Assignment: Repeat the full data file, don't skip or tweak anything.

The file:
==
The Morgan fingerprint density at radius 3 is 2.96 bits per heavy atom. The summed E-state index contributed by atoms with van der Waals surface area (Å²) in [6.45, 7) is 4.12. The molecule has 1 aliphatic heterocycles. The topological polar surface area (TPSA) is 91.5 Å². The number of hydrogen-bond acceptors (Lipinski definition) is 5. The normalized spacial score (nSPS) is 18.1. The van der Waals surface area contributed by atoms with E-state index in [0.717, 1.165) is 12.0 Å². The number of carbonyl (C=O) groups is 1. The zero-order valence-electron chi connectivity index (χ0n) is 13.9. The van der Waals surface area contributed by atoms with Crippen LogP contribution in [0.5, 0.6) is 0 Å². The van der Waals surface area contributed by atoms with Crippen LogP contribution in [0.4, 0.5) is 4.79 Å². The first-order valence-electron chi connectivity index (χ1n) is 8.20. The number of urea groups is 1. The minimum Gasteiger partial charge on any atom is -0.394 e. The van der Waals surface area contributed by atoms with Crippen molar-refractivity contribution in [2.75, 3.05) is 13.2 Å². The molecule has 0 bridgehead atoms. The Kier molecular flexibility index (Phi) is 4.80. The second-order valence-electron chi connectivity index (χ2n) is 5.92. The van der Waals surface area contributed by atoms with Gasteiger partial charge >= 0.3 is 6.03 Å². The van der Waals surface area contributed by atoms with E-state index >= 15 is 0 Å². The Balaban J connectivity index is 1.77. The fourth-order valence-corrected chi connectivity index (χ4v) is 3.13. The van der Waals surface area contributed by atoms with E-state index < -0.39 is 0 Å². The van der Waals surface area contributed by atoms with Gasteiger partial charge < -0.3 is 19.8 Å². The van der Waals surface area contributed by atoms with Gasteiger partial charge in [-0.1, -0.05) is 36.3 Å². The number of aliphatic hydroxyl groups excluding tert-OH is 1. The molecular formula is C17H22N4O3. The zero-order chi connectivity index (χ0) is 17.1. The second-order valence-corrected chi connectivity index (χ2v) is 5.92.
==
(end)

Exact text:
The Morgan fingerprint density at radius 3 is 2.96 bits per heavy atom. The summed E-state index contributed by atoms with van der Waals surface area (Å²) in [6.45, 7) is 4.12. The molecule has 1 aliphatic heterocycles. The topological polar surface area (TPSA) is 91.5 Å². The number of hydrogen-bond acceptors (Lipinski definition) is 5. The normalized spacial score (nSPS) is 18.1. The van der Waals surface area contributed by atoms with E-state index in [0.717, 1.165) is 12.0 Å². The number of carbonyl (C=O) groups is 1. The zero-order valence-electron chi connectivity index (χ0n) is 13.9. The van der Waals surface area contributed by atoms with Crippen LogP contribution in [0.5, 0.6) is 0 Å². The van der Waals surface area contributed by atoms with Crippen LogP contribution in [0.4, 0.5) is 4.79 Å². The first-order valence-electron chi connectivity index (χ1n) is 8.20. The number of urea groups is 1. The minimum Gasteiger partial charge on any atom is -0.394 e. The van der Waals surface area contributed by atoms with Crippen molar-refractivity contribution in [2.75, 3.05) is 13.2 Å². The molecule has 0 bridgehead atoms. The Kier molecular flexibility index (Phi) is 4.80. The second-order valence-electron chi connectivity index (χ2n) is 5.92. The van der Waals surface area contributed by atoms with Gasteiger partial charge >= 0.3 is 6.03 Å². The van der Waals surface area contributed by atoms with E-state index >= 15 is 0 Å². The Balaban J connectivity index is 1.77. The fourth-order valence-corrected chi connectivity index (χ4v) is 3.13. The van der Waals surface area contributed by atoms with E-state index < -0.39 is 0 Å². The van der Waals surface area contributed by atoms with Gasteiger partial charge < -0.3 is 19.8 Å². The van der Waals surface area contributed by atoms with Gasteiger partial charge in [-0.1, -0.05) is 36.3 Å². The number of aliphatic hydroxyl groups excluding tert-OH is 1. The molecular formula is C17H22N4O3. The zero-order chi connectivity index (χ0) is 17.1. The second-order valence-corrected chi connectivity index (χ2v) is 5.92.